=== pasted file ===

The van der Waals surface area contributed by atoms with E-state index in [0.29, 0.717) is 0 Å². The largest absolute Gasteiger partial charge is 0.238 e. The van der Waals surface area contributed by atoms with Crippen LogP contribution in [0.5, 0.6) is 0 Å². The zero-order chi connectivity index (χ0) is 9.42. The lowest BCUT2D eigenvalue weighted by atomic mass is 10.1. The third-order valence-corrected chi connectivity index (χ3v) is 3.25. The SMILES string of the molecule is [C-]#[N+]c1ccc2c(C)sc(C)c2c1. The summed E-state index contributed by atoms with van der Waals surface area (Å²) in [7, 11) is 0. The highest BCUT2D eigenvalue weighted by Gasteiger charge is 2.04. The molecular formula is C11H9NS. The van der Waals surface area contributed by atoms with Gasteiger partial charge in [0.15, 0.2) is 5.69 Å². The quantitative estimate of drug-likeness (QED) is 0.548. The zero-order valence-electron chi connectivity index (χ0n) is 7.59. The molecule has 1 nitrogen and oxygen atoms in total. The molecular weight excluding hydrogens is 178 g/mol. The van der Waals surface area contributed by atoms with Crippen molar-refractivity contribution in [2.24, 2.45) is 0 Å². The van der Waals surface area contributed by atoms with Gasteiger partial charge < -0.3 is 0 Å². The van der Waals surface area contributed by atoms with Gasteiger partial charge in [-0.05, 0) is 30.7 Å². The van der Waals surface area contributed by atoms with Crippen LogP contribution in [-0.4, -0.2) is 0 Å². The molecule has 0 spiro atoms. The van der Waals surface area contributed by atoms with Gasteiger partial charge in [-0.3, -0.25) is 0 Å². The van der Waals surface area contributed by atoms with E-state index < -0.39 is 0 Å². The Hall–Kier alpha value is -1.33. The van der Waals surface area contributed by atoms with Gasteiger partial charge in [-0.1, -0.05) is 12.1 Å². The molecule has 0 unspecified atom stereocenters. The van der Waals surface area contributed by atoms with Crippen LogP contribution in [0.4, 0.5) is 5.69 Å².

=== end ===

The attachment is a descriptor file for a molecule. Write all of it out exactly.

The van der Waals surface area contributed by atoms with E-state index in [0.29, 0.717) is 0 Å². The largest absolute Gasteiger partial charge is 0.238 e. The van der Waals surface area contributed by atoms with Crippen LogP contribution in [0.5, 0.6) is 0 Å². The zero-order chi connectivity index (χ0) is 9.42. The lowest BCUT2D eigenvalue weighted by atomic mass is 10.1. The third-order valence-corrected chi connectivity index (χ3v) is 3.25. The SMILES string of the molecule is [C-]#[N+]c1ccc2c(C)sc(C)c2c1. The summed E-state index contributed by atoms with van der Waals surface area (Å²) in [7, 11) is 0. The highest BCUT2D eigenvalue weighted by Gasteiger charge is 2.04. The molecular formula is C11H9NS. The van der Waals surface area contributed by atoms with Gasteiger partial charge in [0.15, 0.2) is 5.69 Å². The quantitative estimate of drug-likeness (QED) is 0.548. The zero-order valence-electron chi connectivity index (χ0n) is 7.59. The molecule has 1 nitrogen and oxygen atoms in total. The molecular weight excluding hydrogens is 178 g/mol. The van der Waals surface area contributed by atoms with Crippen molar-refractivity contribution in [2.24, 2.45) is 0 Å². The van der Waals surface area contributed by atoms with Gasteiger partial charge < -0.3 is 0 Å². The van der Waals surface area contributed by atoms with Gasteiger partial charge in [-0.05, 0) is 30.7 Å². The van der Waals surface area contributed by atoms with Crippen LogP contribution in [-0.4, -0.2) is 0 Å². The molecule has 0 spiro atoms. The van der Waals surface area contributed by atoms with Gasteiger partial charge in [-0.3, -0.25) is 0 Å². The van der Waals surface area contributed by atoms with E-state index < -0.39 is 0 Å². The Hall–Kier alpha value is -1.33. The van der Waals surface area contributed by atoms with Gasteiger partial charge in [-0.1, -0.05) is 12.1 Å². The molecule has 0 unspecified atom stereocenters. The van der Waals surface area contributed by atoms with Crippen LogP contribution in [0.4, 0.5) is 5.69 Å².